Step one – basecoats
First we’ll block in all of the colours. These are:
- the trousers (white)
- shako, shoes, backpack and ammunition pouch (black)
- musket barrel and canteen (silver)
- the rolled-up greatcoat (any medium grey)
- shako cords (light grey)
If you’re going for brown-haired soldiers, you can also already paint their hair in any medium brown or dark you have to hand. Use a fairly large brush (size 3-4) for this, but make sure it’s got a good point. Tidy up any mistakes, and get a good coverage by applying two thin coats rather than one thick coat.
Step two – grey highlight
We need to take one more step before we start shading, apply a highlight to the black. Obviously a black basecoat can’t be shaded by a black wash (though you’re welcome to try!) so apply a light drybrush of medium grey to the black. Don’t worry if you’re a little sloppy, as the next step will cover your mistakes.
Step three – black wash
If you’ve read my Prussian or French painting tutorials, this will be familiar to you. Apply a black wash (such as AP dark tone or Vallejo black wash) to the entire model. This will darken everything immensely, including the green which was previously a bit too light for Russian uniforms. Leave this step to dry thoroughly – typically about half an hour, although if you live in the Burmese jungle you might have to adjust accordingly.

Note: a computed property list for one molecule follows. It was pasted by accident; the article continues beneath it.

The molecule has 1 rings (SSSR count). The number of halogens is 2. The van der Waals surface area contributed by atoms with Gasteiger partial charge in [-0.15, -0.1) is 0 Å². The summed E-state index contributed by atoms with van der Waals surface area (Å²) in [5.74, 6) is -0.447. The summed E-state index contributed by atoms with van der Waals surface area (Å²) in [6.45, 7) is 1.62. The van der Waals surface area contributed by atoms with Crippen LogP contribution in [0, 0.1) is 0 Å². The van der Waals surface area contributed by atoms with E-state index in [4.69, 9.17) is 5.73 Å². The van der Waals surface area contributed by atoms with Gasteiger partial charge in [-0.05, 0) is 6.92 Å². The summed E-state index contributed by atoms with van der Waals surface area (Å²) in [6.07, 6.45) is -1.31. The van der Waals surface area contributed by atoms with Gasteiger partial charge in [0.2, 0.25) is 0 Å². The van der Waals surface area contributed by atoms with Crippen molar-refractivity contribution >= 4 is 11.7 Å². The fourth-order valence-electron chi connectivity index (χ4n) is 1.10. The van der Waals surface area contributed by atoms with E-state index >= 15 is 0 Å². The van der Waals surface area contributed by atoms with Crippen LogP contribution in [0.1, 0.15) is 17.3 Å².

Step four – skin basecoat
So far our Russian looks positively lifeless, so let’s do something about that. Paint the face and hands a dark skin tone, making sure to avoid hitting the moustache or any of the areas you just basecoated. Apply two thin coats if the first one doesn’t cover well.
Step five – skin shading
To get the facial detail to stand out, shade the skin with a flesh shade, such as AP soft tone ink. Don’t go overboard with this – if you see the wash pooling up in the crack between the face and the shako visor, use an ‘unloaded’ clean brush to suck up the excess.
Step six – skin highlights
We’ll kick up the difficulty a notch – using a light skin tone, paint on some layer highlights. For the hands, just paint each of the fingers leaving the space between them dark, then paint the backs of the hands leaving a dark rim at the cuff. Thankfully the faces are largely obscured by some lovely moustachios, so you generally only need to paint the nose, cheeks, chin and lower lip. It won’t win any beauty contests up close, but we’re going for tabletop rank and file quality anyway!
Step seven – the other colours